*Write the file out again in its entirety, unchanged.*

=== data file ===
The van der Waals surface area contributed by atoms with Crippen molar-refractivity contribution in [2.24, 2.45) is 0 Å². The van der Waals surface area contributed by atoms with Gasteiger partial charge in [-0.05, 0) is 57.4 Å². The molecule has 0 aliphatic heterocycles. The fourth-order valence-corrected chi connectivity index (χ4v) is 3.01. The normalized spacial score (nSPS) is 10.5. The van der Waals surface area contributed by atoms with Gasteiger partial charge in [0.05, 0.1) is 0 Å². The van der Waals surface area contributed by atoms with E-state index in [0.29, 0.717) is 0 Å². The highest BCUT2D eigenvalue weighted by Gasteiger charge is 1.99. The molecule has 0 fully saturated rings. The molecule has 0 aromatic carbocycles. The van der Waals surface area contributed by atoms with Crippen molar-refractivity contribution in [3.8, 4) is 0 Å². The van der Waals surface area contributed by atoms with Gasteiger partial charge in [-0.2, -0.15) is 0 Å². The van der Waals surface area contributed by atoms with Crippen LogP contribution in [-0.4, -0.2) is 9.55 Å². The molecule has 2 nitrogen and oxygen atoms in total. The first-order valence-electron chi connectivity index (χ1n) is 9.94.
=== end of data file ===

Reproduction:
The van der Waals surface area contributed by atoms with Crippen molar-refractivity contribution in [2.24, 2.45) is 0 Å². The van der Waals surface area contributed by atoms with Gasteiger partial charge in [-0.05, 0) is 57.4 Å². The molecule has 0 aliphatic heterocycles. The fourth-order valence-corrected chi connectivity index (χ4v) is 3.01. The normalized spacial score (nSPS) is 10.5. The van der Waals surface area contributed by atoms with Gasteiger partial charge in [0.05, 0.1) is 0 Å². The van der Waals surface area contributed by atoms with E-state index in [0.29, 0.717) is 0 Å². The highest BCUT2D eigenvalue weighted by Gasteiger charge is 1.99. The molecule has 0 fully saturated rings. The molecule has 0 aromatic carbocycles. The van der Waals surface area contributed by atoms with Crippen molar-refractivity contribution in [3.8, 4) is 0 Å². The van der Waals surface area contributed by atoms with Gasteiger partial charge in [-0.2, -0.15) is 0 Å². The van der Waals surface area contributed by atoms with Crippen LogP contribution in [-0.4, -0.2) is 9.55 Å². The molecule has 2 nitrogen and oxygen atoms in total. The first-order valence-electron chi connectivity index (χ1n) is 9.94.